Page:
Starting Anew with a Seminary Graduate

by Roland Lovstad

Graduating seminarians anticipate seminary “Call Day” as a time to move from preparation to active ministry. At the same time, congregations like Emmanuel Lutheran Church in Hampton, Va., anticipate the day when their hopes will be met with a new pastor.

“Here we are going into 2008 after four years without a permanent pastor,” explains Trish Hamilton. “We decided to go at it a little differently. We decided we would call a young seminary graduate.”

Hamilton chairs the call committee at Emmanuel, one of 200-plus congregations anticipating the April 23–24 placement of candidates from LCMS seminaries in St. Louis and Fort Wayne.

“We just have a deep-seated faith that this is going to work,” says Hamilton. “We will just rally around him and, with this Ablaze! movement, hope we will be able to touch people in the neighborhood and in this town.”

The congregation had its eye on a specific candidate, a man who served his vicarage at a neighboring congregation. Working with Dr. Jon Diefenthaler, Southeastern District president, Emmanuel issued an exclusive call for that candidate, although the congregation is prepared to accept another seminarian.

Lay minister Ed Yarrington explained that some members met the preferred candidate when he led worship one Sunday more than a year ago. “The vicar came and did a superb job in the conduct of the service and delivered a fine Christ-filled sermon,” Yarrington remarks. “It didn’t take many of us long to think about starting anew with a new man out of the seminary.”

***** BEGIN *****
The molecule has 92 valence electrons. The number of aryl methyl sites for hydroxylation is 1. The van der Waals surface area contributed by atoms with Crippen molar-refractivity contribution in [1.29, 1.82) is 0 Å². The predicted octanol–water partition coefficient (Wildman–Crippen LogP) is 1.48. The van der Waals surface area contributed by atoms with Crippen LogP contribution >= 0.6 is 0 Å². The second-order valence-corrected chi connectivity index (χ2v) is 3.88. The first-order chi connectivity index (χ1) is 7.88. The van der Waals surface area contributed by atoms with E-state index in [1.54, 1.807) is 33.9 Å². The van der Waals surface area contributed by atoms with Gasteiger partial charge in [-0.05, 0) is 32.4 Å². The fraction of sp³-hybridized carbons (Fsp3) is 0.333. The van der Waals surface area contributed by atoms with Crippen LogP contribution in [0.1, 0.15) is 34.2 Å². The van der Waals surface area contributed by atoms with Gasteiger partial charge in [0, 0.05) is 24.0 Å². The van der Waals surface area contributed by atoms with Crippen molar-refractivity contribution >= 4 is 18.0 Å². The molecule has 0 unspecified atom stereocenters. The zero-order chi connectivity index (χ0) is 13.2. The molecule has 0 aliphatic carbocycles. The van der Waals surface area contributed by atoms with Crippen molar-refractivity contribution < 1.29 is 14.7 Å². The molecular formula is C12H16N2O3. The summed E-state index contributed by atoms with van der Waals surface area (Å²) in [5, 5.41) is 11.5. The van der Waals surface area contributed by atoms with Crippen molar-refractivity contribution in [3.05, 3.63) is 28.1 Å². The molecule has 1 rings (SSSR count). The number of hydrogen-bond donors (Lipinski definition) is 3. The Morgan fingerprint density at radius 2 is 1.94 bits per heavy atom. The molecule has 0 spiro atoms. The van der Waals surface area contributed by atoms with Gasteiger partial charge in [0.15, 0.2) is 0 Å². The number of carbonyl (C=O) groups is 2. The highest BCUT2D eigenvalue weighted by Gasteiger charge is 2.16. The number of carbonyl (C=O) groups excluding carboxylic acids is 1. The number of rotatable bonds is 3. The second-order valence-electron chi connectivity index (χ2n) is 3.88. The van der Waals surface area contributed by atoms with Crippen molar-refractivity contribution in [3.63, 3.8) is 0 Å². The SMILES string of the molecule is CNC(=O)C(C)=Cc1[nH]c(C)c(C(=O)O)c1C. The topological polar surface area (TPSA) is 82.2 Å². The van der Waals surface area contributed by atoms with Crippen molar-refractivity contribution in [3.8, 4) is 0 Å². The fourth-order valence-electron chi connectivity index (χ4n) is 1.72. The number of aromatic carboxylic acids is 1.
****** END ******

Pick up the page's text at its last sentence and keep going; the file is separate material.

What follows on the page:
Emmanuel has endured its challenges. The congregation relocated to a growing residential area nine years ago and built a school as its first building. Not all its members followed the move, and membership dropped. Budget shortages closed the school. Then came the vacancy. The congregation extended one call, which was declined. In the meantime, retired pastors have filled the pulpit.

Hamilton and Yarrington believe the congregation has stabilized during the last two years. “All our committees are up and running and are doing what they are supposed to do,” Hamilton says. Early in the relocation, the Southeastern District designated Emmanuel a mission site. The school facility has been rented to the local public school. Emmanuel has developed a five-year mission plan (a priority is to call a pastor).

“We all agree that the area is very fast-growing so the potential for mission is great,” Yarrington comments. In March, Emmanuel began the outreach-focused “50 Days Ablaze!” sermon and Bible study series. Rev. Richard Hill, a retired pastor assisting during the vacancy, also taught a six-week Bible study on how to welcome and treat a pastor based on the obligations the calling church makes to the pastor in its call document.

As Call Day draws near, some Emmanuel members entertain the idea of attending the seminary graduation later this month to celebrate with their new pastor.

Editor’s note: On April 22, Jacob May, soon to graduate from Concordia Seminary, St. Louis, received his placement to Emmanuel Lutheran Church in Hampton.

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